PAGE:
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Baseball's Executive Council Suspends Steinbrenner

May 14, 1997|From Staff and Wire Reports

New York Yankee owner George Steinbrenner was suspended Tuesday from baseball's executive council because of his recently filed lawsuit against other owners. In addition, the Yankees were suspended from participation on all committees.

The Yankees sued major league baseball last week, claiming that the sport's officials were interfering with their 10-year contract with Adidas, a deal thought to be worth about $95 million.

The Major League Agreement, however, bars teams and owners from suing baseball.

"We consider the suit to be a blatant violation of the Major League Agreement, to which every club is a party," acting Commissioner Bud Selig said after a council meeting. "We will vigorously defend against this claim."

The council did not say whether it would start an investigation, which could lead to Steinbrenner's third suspension from control of his team.

Auto Racing

Johnny O'Connell and Tyce Carlson found rides for the Indianapolis 500 as substitutes for drivers injured in practice.

O'Connell replaces Scott Sharp, who was knocked unconscious in a crash Friday at the Indianapolis Motor Speedway, and still is being monitored for a brain bruise.

Carlson will fill in for John Paul Jr., who broke his lower right leg and left heel in another crash Friday.

Defending champion Buddy Lazier was fastest of the 17 drivers who made it onto the track. He turned his fast lap of the month at 217.040 mph.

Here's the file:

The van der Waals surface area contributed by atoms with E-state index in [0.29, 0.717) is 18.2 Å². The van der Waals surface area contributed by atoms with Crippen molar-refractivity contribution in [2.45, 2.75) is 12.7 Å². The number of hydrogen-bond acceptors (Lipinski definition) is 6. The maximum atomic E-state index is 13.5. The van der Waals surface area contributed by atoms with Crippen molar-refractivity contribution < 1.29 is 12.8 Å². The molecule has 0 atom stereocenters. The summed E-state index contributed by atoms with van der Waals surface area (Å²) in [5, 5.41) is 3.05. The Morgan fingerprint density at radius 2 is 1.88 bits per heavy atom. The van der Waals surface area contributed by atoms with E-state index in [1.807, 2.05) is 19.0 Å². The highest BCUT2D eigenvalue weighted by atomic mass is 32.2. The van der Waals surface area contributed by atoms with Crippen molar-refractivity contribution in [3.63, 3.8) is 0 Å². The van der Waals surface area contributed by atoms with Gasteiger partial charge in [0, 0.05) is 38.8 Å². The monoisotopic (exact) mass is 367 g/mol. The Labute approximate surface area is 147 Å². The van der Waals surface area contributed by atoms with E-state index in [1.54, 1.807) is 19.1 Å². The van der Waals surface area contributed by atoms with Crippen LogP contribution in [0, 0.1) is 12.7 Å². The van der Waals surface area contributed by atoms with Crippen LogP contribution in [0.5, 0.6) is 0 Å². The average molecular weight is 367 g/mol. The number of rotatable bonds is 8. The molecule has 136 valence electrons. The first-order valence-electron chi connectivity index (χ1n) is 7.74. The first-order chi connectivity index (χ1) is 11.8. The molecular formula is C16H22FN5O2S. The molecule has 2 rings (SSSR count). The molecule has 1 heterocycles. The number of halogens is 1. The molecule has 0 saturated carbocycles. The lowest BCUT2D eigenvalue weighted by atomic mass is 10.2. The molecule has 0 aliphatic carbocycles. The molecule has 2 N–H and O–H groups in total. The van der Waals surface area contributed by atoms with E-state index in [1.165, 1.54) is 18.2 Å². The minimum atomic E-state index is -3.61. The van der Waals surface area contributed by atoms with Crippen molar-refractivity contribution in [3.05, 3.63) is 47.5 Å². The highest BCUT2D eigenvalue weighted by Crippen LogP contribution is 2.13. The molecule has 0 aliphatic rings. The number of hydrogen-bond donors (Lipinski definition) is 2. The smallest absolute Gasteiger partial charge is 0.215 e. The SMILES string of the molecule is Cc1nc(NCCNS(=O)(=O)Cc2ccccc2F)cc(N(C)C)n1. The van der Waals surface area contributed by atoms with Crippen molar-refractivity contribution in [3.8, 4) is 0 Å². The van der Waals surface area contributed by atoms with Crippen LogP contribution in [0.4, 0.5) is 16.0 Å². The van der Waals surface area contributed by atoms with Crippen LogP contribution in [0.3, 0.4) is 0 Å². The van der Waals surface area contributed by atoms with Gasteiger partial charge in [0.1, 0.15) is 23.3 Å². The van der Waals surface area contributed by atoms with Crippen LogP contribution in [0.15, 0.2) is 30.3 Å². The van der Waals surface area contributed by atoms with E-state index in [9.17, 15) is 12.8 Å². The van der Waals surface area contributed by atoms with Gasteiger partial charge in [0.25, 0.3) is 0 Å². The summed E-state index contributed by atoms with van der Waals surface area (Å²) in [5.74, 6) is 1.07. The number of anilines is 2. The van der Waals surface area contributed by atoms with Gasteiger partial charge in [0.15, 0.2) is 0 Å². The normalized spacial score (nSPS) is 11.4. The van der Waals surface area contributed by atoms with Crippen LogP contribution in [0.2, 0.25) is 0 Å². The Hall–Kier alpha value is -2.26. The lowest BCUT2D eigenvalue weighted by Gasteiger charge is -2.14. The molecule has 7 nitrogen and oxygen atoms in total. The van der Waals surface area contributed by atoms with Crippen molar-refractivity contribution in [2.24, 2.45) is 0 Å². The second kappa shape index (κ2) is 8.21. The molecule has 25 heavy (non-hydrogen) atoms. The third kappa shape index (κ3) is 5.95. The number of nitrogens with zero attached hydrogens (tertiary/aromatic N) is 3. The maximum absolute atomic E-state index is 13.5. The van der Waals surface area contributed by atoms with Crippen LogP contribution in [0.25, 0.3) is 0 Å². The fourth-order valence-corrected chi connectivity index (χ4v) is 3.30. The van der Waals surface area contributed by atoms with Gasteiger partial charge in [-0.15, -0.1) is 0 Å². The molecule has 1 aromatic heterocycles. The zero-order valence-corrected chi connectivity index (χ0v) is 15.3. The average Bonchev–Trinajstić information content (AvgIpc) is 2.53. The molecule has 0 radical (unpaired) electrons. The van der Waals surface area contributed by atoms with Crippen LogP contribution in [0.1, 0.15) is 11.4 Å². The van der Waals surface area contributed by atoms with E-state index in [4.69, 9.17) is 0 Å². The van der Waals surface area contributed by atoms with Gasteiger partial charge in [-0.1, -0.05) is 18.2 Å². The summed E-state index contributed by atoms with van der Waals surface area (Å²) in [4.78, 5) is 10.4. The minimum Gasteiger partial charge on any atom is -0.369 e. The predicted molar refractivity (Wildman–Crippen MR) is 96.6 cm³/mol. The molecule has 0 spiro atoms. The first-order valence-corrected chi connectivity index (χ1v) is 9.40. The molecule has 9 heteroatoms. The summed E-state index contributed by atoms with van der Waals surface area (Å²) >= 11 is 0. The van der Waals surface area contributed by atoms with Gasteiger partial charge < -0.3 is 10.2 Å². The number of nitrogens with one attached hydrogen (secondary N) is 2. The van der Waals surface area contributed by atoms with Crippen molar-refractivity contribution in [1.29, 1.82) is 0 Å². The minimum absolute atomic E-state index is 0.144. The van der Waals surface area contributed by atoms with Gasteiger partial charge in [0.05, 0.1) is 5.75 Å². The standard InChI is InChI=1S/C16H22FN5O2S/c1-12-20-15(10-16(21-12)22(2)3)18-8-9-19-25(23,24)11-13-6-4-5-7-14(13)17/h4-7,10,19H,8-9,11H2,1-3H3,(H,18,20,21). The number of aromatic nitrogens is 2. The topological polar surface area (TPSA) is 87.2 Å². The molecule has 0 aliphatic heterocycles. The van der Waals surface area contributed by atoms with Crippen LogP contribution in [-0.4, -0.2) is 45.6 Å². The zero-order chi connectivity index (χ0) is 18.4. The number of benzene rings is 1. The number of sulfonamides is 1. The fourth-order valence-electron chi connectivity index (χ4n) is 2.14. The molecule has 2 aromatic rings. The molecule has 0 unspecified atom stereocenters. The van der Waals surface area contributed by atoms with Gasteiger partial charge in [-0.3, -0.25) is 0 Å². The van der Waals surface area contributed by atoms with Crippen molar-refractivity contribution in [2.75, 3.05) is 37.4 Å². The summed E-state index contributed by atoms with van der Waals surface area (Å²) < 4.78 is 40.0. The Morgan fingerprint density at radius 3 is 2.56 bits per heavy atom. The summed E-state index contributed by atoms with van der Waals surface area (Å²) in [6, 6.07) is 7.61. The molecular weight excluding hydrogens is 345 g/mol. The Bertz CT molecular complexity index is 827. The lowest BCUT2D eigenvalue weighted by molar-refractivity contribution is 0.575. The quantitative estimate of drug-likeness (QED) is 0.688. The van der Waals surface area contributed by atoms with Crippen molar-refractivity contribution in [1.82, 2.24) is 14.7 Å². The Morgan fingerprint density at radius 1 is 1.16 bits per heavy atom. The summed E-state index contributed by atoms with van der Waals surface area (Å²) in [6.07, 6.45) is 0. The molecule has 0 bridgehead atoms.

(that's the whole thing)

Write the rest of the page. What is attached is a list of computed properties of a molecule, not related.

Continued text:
Tennis

Steffi Graf, pleased with neither her shots nor her effort, played her first singles match since being sidelined because of a knee injury and needed three sets to beat Chanda Rubin in the German Open at Berlin.

Her strokes shaky all match, Graf lost eight of the first nine points before recovering for a 6-3, 3-6, 6-1 victory that put her in the third round of the $927,000 tournament.

Mary Pierce also reached the third round, beating Elena Wagner, 6-2, 6-3.

College Basketball

Former Notre Dame coach Digger Phelps has expressed interest in the DePaul coaching job left open by the departure of Joey Meyer, according to a report published in the Chicago Tribune. . . . Delray Brooks, a four-year assistant under Rick Pitino at Kentucky, was named head coach at Texas Pan American. . . . Florida sophomore Kendrick Spruel, a highly regarded recruit who sat out half of last season because of injuries, plans to transfer. . . . Longtime Campbellsville College coach Lou Cunningham died at Louisville, Ky., of complications following emergency colon surgery last month. He was 60.

Miscellany

Sprinter Ben Johnson, banned because of drug use, has filed an application with a Canadian court, charging track's world governing body and Athletics Canada with keeping him from making a living by imposing a lifetime suspension.

Grambling and Alabama State have agreed to play a football game in the Rose Bowl next Nov. 8, in what is expected to be long-time Grambling Coach Eddie Robinson's final season. The Pasadena City Council has approved addition of the game.

Geoff Sanderson, Anson Carter and Mark Recchi scored the goals and Sean Burke made 28 saves as Canada beat Sweden, 3-1, to tie their title playoff in the World Hockey Championships at Helsinki, Finland, at one victory each.

The U.S. Ski and Snowboard Assn. Olympic trials will be held Dec. 30-Jan. 4 at Lake Placid, N.Y.

The center-ice offside rule will be scrapped after next year's Nagano Winter Olympics, the International Ice Hockey Federation announced. That will leave more space in the neutral zone.

Lennox Lewis will defend his World Boxing Council heavyweight title in Lake Tahoe, Nev., July 12 against Henry Akinwande, Lewis' manager Frank Maloney said.

The fight was announced last month for Atlantic City, N.J., but that site was ruled out because of legal problems in New Jersey for Akinwande's promoter, Don King.

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